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How to Green your RRSP / TFSAs

Mar 06, 2014

Timothy Nash is an economics professor at Sheridan College in Toronto, Canada. On his blog (The Sustainable Economist) this week, he wrote a short piece recommending three smart strategies for Canadians who are looking for a way to invest their RRSP rebate money. 

Read the full story below (or here) to discover what sustainable investment options are out there to green your RRSP or TFSA investments:


Photo Credit: ​The Sustainable Economist

For Canadians who made the RRSP deadline this year, the question now becomes "How should I invest my rebate?"

Here are 3 smart strategies that are both RRSP and TFSA eligible to enhance your portfolio and invest in companies that are good for the environment:

The first strategy is investing in clean technologies with PowerShares Cleantech Portfolio (PZD).  It's a great way to get exposure to the broad cleantech sector.  This fund holds companies the derive the majority of their revenues from the green economy.  Looking at the holdings, it’s very diversified across green sectors and includes companies that make things like batteries for electric cars (Johnson Controls), energy management systems (Schneider Electric), and renewable energy like wind (Vestas) ,solar (SMA Solar Technologies), and geothermal heat pumps (WaterFurnace).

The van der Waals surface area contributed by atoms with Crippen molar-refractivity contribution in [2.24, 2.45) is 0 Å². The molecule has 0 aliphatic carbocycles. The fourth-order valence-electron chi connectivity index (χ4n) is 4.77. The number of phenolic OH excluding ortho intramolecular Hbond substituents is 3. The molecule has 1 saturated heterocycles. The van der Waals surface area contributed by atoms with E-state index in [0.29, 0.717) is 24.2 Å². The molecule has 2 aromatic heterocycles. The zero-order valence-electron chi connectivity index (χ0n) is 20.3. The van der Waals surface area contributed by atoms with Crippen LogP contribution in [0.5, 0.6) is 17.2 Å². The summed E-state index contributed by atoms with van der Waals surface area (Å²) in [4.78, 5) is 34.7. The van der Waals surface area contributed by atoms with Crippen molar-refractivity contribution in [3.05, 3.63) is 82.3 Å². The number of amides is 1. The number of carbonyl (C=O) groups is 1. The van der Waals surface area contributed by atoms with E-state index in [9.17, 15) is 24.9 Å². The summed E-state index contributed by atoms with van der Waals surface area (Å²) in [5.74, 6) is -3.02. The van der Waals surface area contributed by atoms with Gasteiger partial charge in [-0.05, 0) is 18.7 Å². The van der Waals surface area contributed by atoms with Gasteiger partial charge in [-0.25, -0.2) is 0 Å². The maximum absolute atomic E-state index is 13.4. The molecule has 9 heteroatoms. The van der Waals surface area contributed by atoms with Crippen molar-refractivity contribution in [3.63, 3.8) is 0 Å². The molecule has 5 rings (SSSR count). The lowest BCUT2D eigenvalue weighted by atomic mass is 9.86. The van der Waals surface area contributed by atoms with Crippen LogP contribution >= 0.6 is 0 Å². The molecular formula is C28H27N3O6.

Another great option is Market Vectors Environmental Services Fund (EVX).  This fund holds companies that make money cleaning up pollution left by industry.  It's a tricky one because some people don't feel comfortable that these companies would go bankrupt if there was no more pollution.  However, lots of people feel that waste is inevitable in the medium-term so we might as well make money while we clean up and remediate our land, air, and water.

Finally, the last strategy is investing in water infrastructure. I wrote a whole blog about it here, so needless to say I feel that it’s a very compelling investment theme moving forward.

Each of these three strategies will help diversify your portfolio by giving you exposure to important sectors that are often overlooked in traditional indices and funds.  At the same time, you can feel good knowing that you're investing in companies who are helping to build a more sustainable future.


This article was first published by Timothy Nash on The Sustainable Economist on March 3, 2014.